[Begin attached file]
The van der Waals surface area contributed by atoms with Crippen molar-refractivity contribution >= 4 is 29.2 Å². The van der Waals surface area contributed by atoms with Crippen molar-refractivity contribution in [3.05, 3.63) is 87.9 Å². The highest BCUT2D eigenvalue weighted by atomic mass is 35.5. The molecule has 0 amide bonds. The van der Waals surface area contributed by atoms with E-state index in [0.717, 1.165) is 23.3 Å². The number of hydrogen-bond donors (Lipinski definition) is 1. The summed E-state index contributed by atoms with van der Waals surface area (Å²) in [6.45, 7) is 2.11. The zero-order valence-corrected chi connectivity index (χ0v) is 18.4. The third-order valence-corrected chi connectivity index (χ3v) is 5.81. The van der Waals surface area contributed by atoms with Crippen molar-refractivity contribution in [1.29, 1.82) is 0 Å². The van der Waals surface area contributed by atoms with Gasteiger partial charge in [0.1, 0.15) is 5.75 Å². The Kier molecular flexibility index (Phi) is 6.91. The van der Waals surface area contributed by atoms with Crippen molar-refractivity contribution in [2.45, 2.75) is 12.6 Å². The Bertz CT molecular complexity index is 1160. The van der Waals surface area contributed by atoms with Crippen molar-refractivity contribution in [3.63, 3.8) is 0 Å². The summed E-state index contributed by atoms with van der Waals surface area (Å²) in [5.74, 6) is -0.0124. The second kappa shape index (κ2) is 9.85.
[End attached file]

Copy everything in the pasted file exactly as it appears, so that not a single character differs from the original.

The van der Waals surface area contributed by atoms with Crippen molar-refractivity contribution >= 4 is 29.2 Å². The van der Waals surface area contributed by atoms with Crippen molar-refractivity contribution in [3.05, 3.63) is 87.9 Å². The highest BCUT2D eigenvalue weighted by atomic mass is 35.5. The molecule has 0 amide bonds. The van der Waals surface area contributed by atoms with E-state index in [0.717, 1.165) is 23.3 Å². The number of hydrogen-bond donors (Lipinski definition) is 1. The summed E-state index contributed by atoms with van der Waals surface area (Å²) in [6.45, 7) is 2.11. The zero-order valence-corrected chi connectivity index (χ0v) is 18.4. The third-order valence-corrected chi connectivity index (χ3v) is 5.81. The van der Waals surface area contributed by atoms with Crippen molar-refractivity contribution in [1.29, 1.82) is 0 Å². The van der Waals surface area contributed by atoms with Gasteiger partial charge in [0.1, 0.15) is 5.75 Å². The Kier molecular flexibility index (Phi) is 6.91. The van der Waals surface area contributed by atoms with Crippen molar-refractivity contribution in [2.45, 2.75) is 12.6 Å². The Bertz CT molecular complexity index is 1160. The van der Waals surface area contributed by atoms with Crippen molar-refractivity contribution in [3.63, 3.8) is 0 Å². The summed E-state index contributed by atoms with van der Waals surface area (Å²) in [5.74, 6) is -0.0124. The second kappa shape index (κ2) is 9.85.